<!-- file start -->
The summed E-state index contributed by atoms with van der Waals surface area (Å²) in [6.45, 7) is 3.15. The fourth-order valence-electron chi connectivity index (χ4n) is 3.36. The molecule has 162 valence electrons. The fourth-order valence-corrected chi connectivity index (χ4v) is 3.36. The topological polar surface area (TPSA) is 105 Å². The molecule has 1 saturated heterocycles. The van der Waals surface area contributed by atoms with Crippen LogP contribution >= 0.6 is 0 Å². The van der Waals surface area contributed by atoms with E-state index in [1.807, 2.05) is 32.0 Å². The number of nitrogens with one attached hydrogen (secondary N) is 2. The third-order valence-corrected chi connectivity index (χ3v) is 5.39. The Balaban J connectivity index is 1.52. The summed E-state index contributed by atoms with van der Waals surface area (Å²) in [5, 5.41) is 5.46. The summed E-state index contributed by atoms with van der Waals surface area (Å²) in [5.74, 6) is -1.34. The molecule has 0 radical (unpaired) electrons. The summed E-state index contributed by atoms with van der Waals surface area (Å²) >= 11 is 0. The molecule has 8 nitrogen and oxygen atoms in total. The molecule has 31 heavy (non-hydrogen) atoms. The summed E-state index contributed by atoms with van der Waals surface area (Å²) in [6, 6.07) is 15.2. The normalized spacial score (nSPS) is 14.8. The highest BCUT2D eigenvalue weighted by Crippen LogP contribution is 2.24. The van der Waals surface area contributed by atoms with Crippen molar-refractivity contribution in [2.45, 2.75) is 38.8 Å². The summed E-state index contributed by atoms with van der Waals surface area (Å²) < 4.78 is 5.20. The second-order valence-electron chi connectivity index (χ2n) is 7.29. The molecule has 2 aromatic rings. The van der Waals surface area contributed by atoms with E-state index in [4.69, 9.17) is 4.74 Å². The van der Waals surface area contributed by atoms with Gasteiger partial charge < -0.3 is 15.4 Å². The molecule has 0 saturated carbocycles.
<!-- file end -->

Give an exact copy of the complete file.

The summed E-state index contributed by atoms with van der Waals surface area (Å²) in [6.45, 7) is 3.15. The fourth-order valence-electron chi connectivity index (χ4n) is 3.36. The molecule has 162 valence electrons. The fourth-order valence-corrected chi connectivity index (χ4v) is 3.36. The topological polar surface area (TPSA) is 105 Å². The molecule has 1 saturated heterocycles. The van der Waals surface area contributed by atoms with Crippen LogP contribution >= 0.6 is 0 Å². The van der Waals surface area contributed by atoms with E-state index in [1.807, 2.05) is 32.0 Å². The number of nitrogens with one attached hydrogen (secondary N) is 2. The third-order valence-corrected chi connectivity index (χ3v) is 5.39. The Balaban J connectivity index is 1.52. The summed E-state index contributed by atoms with van der Waals surface area (Å²) in [5, 5.41) is 5.46. The summed E-state index contributed by atoms with van der Waals surface area (Å²) in [5.74, 6) is -1.34. The molecule has 0 radical (unpaired) electrons. The summed E-state index contributed by atoms with van der Waals surface area (Å²) >= 11 is 0. The molecule has 8 nitrogen and oxygen atoms in total. The molecule has 31 heavy (non-hydrogen) atoms. The summed E-state index contributed by atoms with van der Waals surface area (Å²) in [6, 6.07) is 15.2. The normalized spacial score (nSPS) is 14.8. The highest BCUT2D eigenvalue weighted by Crippen LogP contribution is 2.24. The van der Waals surface area contributed by atoms with Crippen molar-refractivity contribution in [2.45, 2.75) is 38.8 Å². The summed E-state index contributed by atoms with van der Waals surface area (Å²) < 4.78 is 5.20. The second-order valence-electron chi connectivity index (χ2n) is 7.29. The molecule has 2 aromatic rings. The van der Waals surface area contributed by atoms with E-state index in [4.69, 9.17) is 4.74 Å². The van der Waals surface area contributed by atoms with Gasteiger partial charge < -0.3 is 15.4 Å². The molecule has 0 saturated carbocycles.